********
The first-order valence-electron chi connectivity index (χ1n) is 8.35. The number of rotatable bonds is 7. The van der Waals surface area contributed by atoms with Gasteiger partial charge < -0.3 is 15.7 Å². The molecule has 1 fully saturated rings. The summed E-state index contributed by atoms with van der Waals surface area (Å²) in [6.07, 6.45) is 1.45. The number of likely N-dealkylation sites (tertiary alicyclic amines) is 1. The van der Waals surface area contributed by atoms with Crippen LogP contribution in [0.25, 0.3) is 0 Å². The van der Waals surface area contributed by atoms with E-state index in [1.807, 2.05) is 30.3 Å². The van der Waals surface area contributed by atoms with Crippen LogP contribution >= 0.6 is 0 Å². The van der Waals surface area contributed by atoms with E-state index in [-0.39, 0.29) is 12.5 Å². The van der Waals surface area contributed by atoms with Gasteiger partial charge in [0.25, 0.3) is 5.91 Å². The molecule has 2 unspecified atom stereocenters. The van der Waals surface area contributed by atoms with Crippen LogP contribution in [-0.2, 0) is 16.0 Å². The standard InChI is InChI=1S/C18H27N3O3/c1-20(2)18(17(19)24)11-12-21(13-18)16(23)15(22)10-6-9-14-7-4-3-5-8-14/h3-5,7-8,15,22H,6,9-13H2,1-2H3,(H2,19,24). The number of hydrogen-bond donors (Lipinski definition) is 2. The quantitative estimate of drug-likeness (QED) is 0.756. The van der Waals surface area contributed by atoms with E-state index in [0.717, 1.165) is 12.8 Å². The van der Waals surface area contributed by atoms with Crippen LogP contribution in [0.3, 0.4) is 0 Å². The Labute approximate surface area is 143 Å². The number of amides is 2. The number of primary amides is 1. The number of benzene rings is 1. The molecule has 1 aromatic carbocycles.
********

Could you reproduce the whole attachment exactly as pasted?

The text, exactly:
The first-order valence-electron chi connectivity index (χ1n) is 8.35. The number of rotatable bonds is 7. The van der Waals surface area contributed by atoms with Gasteiger partial charge < -0.3 is 15.7 Å². The molecule has 1 fully saturated rings. The summed E-state index contributed by atoms with van der Waals surface area (Å²) in [6.07, 6.45) is 1.45. The number of likely N-dealkylation sites (tertiary alicyclic amines) is 1. The van der Waals surface area contributed by atoms with Crippen LogP contribution in [0.25, 0.3) is 0 Å². The van der Waals surface area contributed by atoms with E-state index in [1.807, 2.05) is 30.3 Å². The van der Waals surface area contributed by atoms with Crippen LogP contribution >= 0.6 is 0 Å². The van der Waals surface area contributed by atoms with E-state index in [-0.39, 0.29) is 12.5 Å². The van der Waals surface area contributed by atoms with Gasteiger partial charge in [0.25, 0.3) is 5.91 Å². The molecule has 2 unspecified atom stereocenters. The van der Waals surface area contributed by atoms with Crippen LogP contribution in [-0.2, 0) is 16.0 Å². The standard InChI is InChI=1S/C18H27N3O3/c1-20(2)18(17(19)24)11-12-21(13-18)16(23)15(22)10-6-9-14-7-4-3-5-8-14/h3-5,7-8,15,22H,6,9-13H2,1-2H3,(H2,19,24). The number of hydrogen-bond donors (Lipinski definition) is 2. The quantitative estimate of drug-likeness (QED) is 0.756. The van der Waals surface area contributed by atoms with E-state index in [0.717, 1.165) is 12.8 Å². The van der Waals surface area contributed by atoms with Crippen LogP contribution in [0.3, 0.4) is 0 Å². The Labute approximate surface area is 143 Å². The number of amides is 2. The number of primary amides is 1. The number of benzene rings is 1. The molecule has 1 aromatic carbocycles.